Sometimes Progress is Little Steps

When I first started working on this WIP (which really needs a working title!), I read Donald Maass’ Writing the Breakout Novel (my review here) and spent a chunk of time with his workbook of the same name. In the course of doing some of the workbook exercises, I wrote a few actual scenes–trying to get closer to my hero’s needs, personality, and her narrative voice.

Honestly, I like those scenes. It’s easier, I think, to write a scene that isn’t yet connected to what has come before or what will come after. It’s easier to get in touch with the prose and the voice, because you’re worrying less–at that point–about how it all fits together. It’s a more free kind of word play, I think, which is always fun. 

Of course, as I get further into the book (I hit page 150 today–whee!), I’m coming up to some of those scenes, finding a place to fit them into the story as I’m learning it now. And, equally of course, I was right–so much of the stuff I wrote back them doesn’t mesh, doesn’t tie up with where Caro is, who she’s become. So what I end up doing is pasting the old scene into the new, keeping some or all of the setting and pieces of the action, then doing a quick “rewrite” of the dialogue and narration. Yes, quick, because it’s still the first draft, and, hoo-boy, is this baby going to change next time around.

But…Oh, come on, you knew there was going to be a but. Here’s what’s also happening. I’m further along with Caro. I still don’t know whether the things she’s doing and thinking should be showing up for the first time this late in the book (Oh, wait, I do know. They shouldn’t!), but at least she’s doing and thinking them. Yes, she’s probably acting with too much melodrama, thinking too much about this stuff instead of saying it out loud in conversation and argument, but I can take the melo away from the drama later, and I can move things into dialogue in another draft.

The thing is, she’s further along than she was before, than when I was just starting to know her through Maass’ workbook exercises, through those early disconnected scenes. Yes, sometimes it feels like I’m playing Mother May I, and the only steps I’m being allowed to take are the baby ones, but I’m inching forward.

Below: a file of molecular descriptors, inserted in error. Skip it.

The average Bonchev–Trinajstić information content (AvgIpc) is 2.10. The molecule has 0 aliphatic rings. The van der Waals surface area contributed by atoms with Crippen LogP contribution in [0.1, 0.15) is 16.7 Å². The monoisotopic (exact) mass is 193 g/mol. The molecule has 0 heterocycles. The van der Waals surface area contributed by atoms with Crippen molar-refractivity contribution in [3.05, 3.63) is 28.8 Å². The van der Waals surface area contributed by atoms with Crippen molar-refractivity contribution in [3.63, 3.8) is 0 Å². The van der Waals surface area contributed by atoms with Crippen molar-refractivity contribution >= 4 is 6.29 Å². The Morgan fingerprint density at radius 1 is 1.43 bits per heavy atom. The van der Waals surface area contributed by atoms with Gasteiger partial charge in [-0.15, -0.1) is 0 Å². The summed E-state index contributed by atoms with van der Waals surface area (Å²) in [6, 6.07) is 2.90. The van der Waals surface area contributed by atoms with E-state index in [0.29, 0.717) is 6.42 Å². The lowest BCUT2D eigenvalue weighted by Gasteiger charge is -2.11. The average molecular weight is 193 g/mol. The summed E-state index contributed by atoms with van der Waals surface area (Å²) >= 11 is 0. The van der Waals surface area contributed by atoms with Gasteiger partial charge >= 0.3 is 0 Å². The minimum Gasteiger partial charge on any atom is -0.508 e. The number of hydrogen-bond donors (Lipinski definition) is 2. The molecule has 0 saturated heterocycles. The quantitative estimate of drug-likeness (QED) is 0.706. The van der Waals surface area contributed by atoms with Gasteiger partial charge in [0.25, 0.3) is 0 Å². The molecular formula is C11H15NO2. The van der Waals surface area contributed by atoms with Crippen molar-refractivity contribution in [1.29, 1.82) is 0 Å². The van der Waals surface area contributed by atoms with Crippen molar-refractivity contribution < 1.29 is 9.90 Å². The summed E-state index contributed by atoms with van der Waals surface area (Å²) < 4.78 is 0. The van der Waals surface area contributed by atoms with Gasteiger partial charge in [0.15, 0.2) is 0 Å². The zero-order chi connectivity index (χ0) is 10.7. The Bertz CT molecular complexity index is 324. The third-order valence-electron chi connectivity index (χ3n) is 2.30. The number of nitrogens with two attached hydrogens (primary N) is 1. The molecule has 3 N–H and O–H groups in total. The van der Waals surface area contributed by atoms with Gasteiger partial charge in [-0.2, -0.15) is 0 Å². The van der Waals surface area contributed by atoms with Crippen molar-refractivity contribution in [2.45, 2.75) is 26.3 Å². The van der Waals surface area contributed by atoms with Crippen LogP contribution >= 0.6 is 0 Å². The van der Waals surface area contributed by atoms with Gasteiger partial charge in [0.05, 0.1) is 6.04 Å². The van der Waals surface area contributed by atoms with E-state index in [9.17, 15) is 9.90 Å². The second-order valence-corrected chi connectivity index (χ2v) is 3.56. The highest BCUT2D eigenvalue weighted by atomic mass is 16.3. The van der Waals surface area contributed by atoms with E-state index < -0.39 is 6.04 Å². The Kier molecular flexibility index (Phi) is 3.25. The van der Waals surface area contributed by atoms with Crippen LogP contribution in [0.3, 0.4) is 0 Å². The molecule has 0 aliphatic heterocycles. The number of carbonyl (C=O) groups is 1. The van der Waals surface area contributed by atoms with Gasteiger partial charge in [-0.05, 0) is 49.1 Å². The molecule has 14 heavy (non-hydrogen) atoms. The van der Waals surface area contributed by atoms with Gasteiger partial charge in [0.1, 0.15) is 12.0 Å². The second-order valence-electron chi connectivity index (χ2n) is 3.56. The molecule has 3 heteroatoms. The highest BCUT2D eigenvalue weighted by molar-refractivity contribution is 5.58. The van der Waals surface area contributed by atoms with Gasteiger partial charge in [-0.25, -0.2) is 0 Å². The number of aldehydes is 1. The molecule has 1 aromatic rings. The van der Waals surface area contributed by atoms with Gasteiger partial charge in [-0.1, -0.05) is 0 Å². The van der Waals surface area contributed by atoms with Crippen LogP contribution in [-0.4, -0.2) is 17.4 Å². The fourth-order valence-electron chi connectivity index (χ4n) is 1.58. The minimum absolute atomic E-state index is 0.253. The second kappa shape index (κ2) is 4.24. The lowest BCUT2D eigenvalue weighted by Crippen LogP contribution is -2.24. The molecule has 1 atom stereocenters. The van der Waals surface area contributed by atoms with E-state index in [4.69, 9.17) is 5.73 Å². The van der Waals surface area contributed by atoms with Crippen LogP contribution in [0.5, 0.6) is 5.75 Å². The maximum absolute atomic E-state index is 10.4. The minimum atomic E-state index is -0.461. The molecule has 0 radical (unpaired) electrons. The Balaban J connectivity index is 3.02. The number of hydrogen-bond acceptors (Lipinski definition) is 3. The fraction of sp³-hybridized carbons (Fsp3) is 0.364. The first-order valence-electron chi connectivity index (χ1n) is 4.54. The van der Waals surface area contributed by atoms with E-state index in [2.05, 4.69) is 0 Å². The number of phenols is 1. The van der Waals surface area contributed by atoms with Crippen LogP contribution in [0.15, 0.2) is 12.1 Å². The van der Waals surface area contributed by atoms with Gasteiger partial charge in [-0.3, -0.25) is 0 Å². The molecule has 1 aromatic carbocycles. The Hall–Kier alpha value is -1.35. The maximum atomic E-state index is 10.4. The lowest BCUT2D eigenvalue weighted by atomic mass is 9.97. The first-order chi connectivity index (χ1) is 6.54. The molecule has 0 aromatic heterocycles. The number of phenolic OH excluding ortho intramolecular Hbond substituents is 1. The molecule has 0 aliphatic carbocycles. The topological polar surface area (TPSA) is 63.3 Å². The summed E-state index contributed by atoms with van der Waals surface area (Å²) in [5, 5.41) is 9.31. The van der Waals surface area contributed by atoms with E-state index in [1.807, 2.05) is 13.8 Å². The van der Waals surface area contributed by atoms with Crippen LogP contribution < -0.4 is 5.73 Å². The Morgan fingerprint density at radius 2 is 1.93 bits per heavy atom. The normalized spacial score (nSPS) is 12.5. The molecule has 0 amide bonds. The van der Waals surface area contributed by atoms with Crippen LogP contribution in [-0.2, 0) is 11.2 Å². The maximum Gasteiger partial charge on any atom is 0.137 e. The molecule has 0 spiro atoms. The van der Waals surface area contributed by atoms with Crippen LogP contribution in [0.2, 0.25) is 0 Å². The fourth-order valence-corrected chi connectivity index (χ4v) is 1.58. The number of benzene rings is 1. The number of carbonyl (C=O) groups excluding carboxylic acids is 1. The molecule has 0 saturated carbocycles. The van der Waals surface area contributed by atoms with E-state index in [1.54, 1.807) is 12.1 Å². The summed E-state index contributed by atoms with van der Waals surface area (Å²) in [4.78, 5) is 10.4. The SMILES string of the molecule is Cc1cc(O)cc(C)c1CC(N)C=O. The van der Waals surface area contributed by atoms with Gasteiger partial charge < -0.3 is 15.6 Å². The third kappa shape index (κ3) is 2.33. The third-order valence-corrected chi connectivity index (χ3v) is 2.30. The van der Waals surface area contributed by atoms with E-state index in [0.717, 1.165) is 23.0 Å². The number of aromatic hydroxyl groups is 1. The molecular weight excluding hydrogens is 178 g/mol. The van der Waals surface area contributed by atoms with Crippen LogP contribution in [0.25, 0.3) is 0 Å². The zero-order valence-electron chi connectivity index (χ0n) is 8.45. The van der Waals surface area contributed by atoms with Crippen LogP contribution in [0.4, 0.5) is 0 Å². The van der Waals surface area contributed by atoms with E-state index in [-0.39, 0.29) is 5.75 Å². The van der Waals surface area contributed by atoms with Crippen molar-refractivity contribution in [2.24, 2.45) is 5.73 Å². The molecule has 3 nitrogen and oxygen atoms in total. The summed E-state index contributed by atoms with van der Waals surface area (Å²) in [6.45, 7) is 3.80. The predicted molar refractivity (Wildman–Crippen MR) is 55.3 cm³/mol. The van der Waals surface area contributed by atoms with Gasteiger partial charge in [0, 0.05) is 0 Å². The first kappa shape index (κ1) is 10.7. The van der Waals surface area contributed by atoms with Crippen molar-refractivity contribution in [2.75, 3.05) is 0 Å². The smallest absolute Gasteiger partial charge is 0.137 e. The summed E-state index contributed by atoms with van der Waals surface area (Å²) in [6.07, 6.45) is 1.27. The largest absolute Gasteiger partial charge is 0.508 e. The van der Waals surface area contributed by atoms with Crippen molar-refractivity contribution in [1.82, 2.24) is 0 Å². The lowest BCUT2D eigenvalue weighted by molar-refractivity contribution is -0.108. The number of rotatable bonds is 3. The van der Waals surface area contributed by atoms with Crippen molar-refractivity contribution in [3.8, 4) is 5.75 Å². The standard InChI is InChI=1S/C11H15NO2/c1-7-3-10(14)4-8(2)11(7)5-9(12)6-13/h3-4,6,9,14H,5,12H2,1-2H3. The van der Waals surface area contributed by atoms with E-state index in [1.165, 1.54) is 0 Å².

It’s progress.

What makes you feel like you’re getting closer to the heart of your story, to the truth of your characters, even when the end goal seems far away? How do you know you’re on a track, any track, even if you’re not sure it’s the “right” one?


  1. What a great post! I had a great experience while I was camping last week. We left the computers at home, but I brought along some notebooks and did a lot of freehand journaling about my story. Being physically away from it helped me figure out what was most important for the MC in each chapter. I couldn’t open the file and get caught up in the prose. I just had to go from what I knew of the story. I was amazed to discover new things about my characters and find places where I could do so much more with the story. It was huge progress.


    • beckylevine says:

      Thanks, Sherrie. Yay for you–there is something about staying out of the file, like you say, that is magic. We do get too caught up in the words we’ve written, I think, to see deeply.


  2. Becky,
    You asked really good questions and since I’m in the middle of a first draft of my first WIP, I’m not sure that I have the best answers. But free write, or thinking about the story when I’m not actually writing is probably the best way. Also, I am writing in first person which has helped me a great deal to connect with my character. When I have read Joyce’s WIP I have wondered where her character ends and where she begins. SOmetimes I have that experience within myself! Also, last year at Chautauqua Harold Underdown asked me, “What does your character want?” That question led to freewrites that I hope will inform the rest of my story.


    • beckylevine says:

      That character-want thing is SO huge. And hard to get to while actually writing scenes, sometimes. I bet the freewriting gets you there.:)


  3. Yay, Becky! This sounds like wonderful progress. And I love your comment about taking the “melo-” away from the “drama” LATER.


    • beckylevine says:

      Amy, I think sometimes I have to get my characters to be a little, um…intense to figure out WHAT they’re feeling! 🙂


  4. Good questions, Becky! I think about my writing as a puzzle. I’m making progress when I can unlock a piece to the puzzle and I know the plot, character, etc. makes sense. I get stuck when there’s a missing piece and even though I know I should just go ahead and keep writing, I need to unravel it first.

    Yay for progress on Caro!


    • beckylevine says:

      I like that imagery of the puzzle–more one of those 3-d puzzles that do fall into place when you find the right place to push or twist. I always struggle with making a jigsaw puzzle idea work, because I often don’t feel like the pieces even show me PART of the picture. 🙂


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